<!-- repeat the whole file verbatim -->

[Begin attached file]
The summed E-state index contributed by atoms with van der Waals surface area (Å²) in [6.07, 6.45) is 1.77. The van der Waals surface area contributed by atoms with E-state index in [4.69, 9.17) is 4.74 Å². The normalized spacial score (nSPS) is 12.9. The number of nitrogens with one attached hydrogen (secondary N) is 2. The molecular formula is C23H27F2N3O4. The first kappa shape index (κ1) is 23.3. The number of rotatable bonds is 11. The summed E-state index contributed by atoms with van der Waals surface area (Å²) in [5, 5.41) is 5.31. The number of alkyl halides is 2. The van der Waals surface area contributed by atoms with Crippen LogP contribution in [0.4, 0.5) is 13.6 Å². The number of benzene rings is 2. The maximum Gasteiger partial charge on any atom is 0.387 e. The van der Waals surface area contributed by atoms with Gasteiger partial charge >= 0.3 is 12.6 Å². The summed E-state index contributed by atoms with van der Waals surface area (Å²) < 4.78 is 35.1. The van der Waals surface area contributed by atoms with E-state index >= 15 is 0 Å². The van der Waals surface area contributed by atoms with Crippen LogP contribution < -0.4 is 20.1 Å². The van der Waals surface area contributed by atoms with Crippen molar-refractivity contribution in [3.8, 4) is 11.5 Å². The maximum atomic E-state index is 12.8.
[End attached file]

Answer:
The summed E-state index contributed by atoms with van der Waals surface area (Å²) in [6.07, 6.45) is 1.77. The van der Waals surface area contributed by atoms with E-state index in [4.69, 9.17) is 4.74 Å². The normalized spacial score (nSPS) is 12.9. The number of nitrogens with one attached hydrogen (secondary N) is 2. The molecular formula is C23H27F2N3O4. The first kappa shape index (κ1) is 23.3. The number of rotatable bonds is 11. The summed E-state index contributed by atoms with van der Waals surface area (Å²) in [5, 5.41) is 5.31. The number of alkyl halides is 2. The van der Waals surface area contributed by atoms with Crippen LogP contribution in [0.4, 0.5) is 13.6 Å². The number of benzene rings is 2. The maximum Gasteiger partial charge on any atom is 0.387 e. The van der Waals surface area contributed by atoms with Gasteiger partial charge >= 0.3 is 12.6 Å². The summed E-state index contributed by atoms with van der Waals surface area (Å²) < 4.78 is 35.1. The van der Waals surface area contributed by atoms with E-state index >= 15 is 0 Å². The van der Waals surface area contributed by atoms with Crippen LogP contribution < -0.4 is 20.1 Å². The van der Waals surface area contributed by atoms with Crippen molar-refractivity contribution in [3.8, 4) is 11.5 Å². The maximum atomic E-state index is 12.8.